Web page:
A great deal of the record in this case is taken up with evidence, including expert opinion testimony, as to whether the use of the sales assessment ratios determined actual value of the real estate for tax purposes in this particular case. The testimony of the board's witnesses tended to show, for a variety of reasons, that the sales assessment ratio was not an indicator of market value. The evidence of LT&T tended to establish that the sales assessment ratio was a valid indicator of market value in this case. Considerable evidence was introduced to show that personal property generally was valued at actual value. Other testimony, oral and documentary, all by experts, was devoted to establishing the value of LT&T property as a unit and allocating a proportion of that value to the personal property having its situs in York County. LT&T's evidence tended to show that the actual value of its personal property was less than that shown on Form 10. The board's evidence tended to show that the actual value of the LT&T property was considerably greater than that shown on Form 10, and that the use of the formulas provided by Form 10 did not result in a determination of actual value. The board's expert testified the actual value of the personal property was as follows: January 1, 1976, $4,765,800; January 1, 1977, $6,042,490. LT&T's expert fixed the values of the same property as follows: January 1, 1976, $2,754,900; January 1, 1977, $3,320,250. These conflicting opinions contrast with the returned value of $3,313,045 for 1976 and $4,236,897 for 1977.

The District Court, based on that evidence, wrote memorandum opinions in which it found, among other things, that real estate in York County was systematically assessed at less than actual value; that personal property generally was valued at actual value; that it was not possible, however, to determine from the evidence the degree of difference; and that the values of the personal property of LT&T reported on Form 10 for the years 1976 and 1977 were not the actual values of the property for the years in question. It also found that there was no evidence to support the 1976 increase in valuation.

The keystone of LT&T's position is stated in its brief as follows: "It should be presumed that the use of the Form 10 for the return of telephone company tangible personal property results in the return of such property at its fair and reasonable value for tax purposes. The County had the burden of overcoming this presumption and of establishing *519 by clear and unequivocal proof that the use of the Form 10 resulted in an unfair and unreasonable determination of the actual value of LT&T's tangible personal property situated in York County." LT&T points out that Neb.Rev.Stat. § 77-304 (Reissue 1976) requires the Tax Commissioner to approve all forms, schedules, books of instructions, etc., as may be necessary or expedient to the proper administration of the tax laws, and that Neb.Rev.Stat. § 77-305 (Reissue 1976) requires the Tax Commissioner to prescribe forms for the schedules for listing and assessment of personal property. It also notes that rule 16 of the Property Assessment and Appraisals Rules and Regulations, Nebraska Department of Revenue (1971), has approved Form 10.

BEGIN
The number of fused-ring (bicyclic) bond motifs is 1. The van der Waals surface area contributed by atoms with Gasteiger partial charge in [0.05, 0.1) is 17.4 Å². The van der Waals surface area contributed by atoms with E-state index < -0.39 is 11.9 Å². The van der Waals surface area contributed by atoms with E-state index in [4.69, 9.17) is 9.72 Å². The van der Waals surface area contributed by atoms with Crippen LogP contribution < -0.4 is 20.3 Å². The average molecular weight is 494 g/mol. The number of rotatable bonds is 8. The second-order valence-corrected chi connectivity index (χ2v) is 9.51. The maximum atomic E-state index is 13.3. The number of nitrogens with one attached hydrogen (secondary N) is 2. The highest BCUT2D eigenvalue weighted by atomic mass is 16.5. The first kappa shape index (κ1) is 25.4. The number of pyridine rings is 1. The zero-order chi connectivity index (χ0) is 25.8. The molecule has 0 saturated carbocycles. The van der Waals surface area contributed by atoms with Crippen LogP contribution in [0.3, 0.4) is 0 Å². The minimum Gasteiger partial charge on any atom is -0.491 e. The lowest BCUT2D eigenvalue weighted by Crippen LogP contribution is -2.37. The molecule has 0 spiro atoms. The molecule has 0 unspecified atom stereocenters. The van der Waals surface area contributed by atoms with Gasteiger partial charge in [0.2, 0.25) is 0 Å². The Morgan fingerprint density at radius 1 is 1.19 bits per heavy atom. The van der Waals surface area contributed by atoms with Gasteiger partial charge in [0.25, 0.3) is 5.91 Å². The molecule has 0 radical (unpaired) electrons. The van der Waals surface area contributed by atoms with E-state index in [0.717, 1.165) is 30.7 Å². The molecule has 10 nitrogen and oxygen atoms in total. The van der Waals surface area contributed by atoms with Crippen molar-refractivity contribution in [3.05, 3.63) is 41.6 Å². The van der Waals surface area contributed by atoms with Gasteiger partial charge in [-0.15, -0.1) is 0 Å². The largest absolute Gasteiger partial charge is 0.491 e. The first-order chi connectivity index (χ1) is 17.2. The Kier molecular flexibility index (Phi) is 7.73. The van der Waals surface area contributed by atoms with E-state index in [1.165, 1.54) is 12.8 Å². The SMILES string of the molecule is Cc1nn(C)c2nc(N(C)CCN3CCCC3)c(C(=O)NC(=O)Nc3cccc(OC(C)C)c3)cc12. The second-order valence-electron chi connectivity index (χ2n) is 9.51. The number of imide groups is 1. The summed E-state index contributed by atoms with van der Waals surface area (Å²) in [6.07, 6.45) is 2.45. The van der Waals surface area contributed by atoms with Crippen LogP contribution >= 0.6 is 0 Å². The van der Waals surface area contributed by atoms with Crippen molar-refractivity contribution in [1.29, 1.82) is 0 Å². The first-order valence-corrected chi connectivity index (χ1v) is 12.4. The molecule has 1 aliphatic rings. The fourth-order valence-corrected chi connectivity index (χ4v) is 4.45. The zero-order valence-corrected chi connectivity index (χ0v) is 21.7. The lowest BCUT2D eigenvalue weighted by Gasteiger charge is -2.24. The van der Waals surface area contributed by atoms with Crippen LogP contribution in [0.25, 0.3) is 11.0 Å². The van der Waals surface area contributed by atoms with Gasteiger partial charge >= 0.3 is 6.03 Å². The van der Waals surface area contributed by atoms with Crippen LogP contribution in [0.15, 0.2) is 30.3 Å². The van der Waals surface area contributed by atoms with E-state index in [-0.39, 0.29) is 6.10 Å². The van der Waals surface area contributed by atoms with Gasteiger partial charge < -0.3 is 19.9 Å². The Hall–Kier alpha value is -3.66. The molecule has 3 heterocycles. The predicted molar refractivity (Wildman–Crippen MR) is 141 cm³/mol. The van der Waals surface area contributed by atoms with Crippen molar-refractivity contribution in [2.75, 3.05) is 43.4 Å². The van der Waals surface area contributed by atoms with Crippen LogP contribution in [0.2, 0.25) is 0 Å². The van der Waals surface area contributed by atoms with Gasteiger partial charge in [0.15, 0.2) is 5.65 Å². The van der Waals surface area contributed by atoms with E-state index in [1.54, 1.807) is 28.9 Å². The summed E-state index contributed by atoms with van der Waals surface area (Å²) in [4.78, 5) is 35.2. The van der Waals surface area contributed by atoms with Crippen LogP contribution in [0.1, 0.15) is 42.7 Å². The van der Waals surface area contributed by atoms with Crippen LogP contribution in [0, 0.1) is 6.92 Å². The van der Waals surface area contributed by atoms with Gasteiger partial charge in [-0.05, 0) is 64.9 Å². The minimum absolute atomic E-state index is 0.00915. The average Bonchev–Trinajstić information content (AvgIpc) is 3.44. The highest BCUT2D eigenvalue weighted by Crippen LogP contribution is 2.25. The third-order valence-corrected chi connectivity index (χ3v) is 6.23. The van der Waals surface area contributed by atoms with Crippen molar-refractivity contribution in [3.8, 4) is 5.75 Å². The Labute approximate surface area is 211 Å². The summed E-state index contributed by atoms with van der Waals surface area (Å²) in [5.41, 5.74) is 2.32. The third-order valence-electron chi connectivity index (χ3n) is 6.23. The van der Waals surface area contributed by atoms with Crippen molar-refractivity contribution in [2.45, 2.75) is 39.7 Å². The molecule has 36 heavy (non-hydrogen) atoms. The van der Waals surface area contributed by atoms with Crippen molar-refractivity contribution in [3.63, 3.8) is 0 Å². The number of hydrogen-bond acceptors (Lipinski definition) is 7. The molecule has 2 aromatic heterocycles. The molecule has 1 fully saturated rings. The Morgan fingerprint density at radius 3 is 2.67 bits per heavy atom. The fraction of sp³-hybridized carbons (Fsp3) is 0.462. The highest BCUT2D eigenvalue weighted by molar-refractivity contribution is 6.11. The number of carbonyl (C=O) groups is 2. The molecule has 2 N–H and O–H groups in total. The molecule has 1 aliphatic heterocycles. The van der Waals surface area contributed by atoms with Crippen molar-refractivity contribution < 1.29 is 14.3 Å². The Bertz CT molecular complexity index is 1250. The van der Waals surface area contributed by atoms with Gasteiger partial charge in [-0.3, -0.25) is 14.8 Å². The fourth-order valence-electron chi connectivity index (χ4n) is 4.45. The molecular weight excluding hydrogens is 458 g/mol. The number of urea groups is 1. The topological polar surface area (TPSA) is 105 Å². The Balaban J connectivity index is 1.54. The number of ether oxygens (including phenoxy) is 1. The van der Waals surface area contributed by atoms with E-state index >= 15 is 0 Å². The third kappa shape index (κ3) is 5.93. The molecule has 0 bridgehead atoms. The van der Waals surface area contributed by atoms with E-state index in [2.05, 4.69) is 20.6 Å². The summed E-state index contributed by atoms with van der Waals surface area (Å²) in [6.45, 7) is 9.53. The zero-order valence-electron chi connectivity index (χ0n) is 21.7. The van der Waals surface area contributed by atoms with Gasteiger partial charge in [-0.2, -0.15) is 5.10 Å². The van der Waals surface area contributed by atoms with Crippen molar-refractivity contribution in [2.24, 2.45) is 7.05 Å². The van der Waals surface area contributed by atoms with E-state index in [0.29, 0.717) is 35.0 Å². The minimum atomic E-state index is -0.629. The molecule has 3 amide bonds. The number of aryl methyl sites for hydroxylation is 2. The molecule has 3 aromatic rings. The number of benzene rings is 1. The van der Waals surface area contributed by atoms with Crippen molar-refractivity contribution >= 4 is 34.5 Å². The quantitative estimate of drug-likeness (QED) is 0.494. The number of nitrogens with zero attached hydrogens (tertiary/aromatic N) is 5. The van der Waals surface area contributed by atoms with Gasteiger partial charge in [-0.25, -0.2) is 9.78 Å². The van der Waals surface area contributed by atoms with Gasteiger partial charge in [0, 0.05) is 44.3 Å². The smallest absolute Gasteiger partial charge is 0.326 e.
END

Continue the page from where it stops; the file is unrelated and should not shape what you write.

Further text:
It is now necessary to describe the information called for by Form 10. Line 1 requires the disclosure without itemization of the book value of tangible personal property (except materials and supplies) outside cities and villages. Line 2 requires the disclosure without itemization of the total book value of the same kind of property in cities and villages. Line 3 is simply the sum of lines 1 and 2. Line 4 is 60 percent of line 3. Line 5 requires the listing of the actual value of materials and supplies. Line 6 is described as the total actual value of all tangible personal property and is the sum of lines 4 and 5, i. e., book value less 40 percent depreciation. Line 7 is the assessed value, or 35 percent of line 6.

The testimony indicated that new items are added to the amounts on lines 1 and 2 at cost, including installation, etc. No further depreciation is ever taken except the 40 percent resulting from the use of the 60 percent component on line 4.

To support its contention that the use of Form 10 should be presumed to result in a determination of actual value and that the burden of proof is upon the taxing authorities to show otherwise, LT&T relies upon the general rule that actions taken by a governmental agency are presumed valid and the burden is upon the litigant to show otherwise. Hammer v. Department of Roads, 175 Neb. 178, 120 N.W.2d 909 (1963). That case involved an eminent domain proceeding in which highway construction limited access to certain property owners. The landowners sought to enjoin the right of the exercise of the power of eminent domain. There was also a claim of estoppel. There was no question in that case but that the power of eminent domain was properly exercised, and the principles of law relating to presumptions of the legality of the action of a government agency were not necessary to the determination of the case and certainly have no application in this particular case.

LT&T also relies upon the holding of this court in Rodeo Tel. Membership Corp. v. County of Greeley, 181 Neb. 492, 149 N.W.2d 357 (1967). That case involved the valuation of the tangible personal property of a telephone company. The telephone company reported an actual value of $43,270. The assessor raised the valuation to $86,088. The taxpayer's protest was rejected by the board of equalization and the taxpayer appealed. We affirmed the action of the board.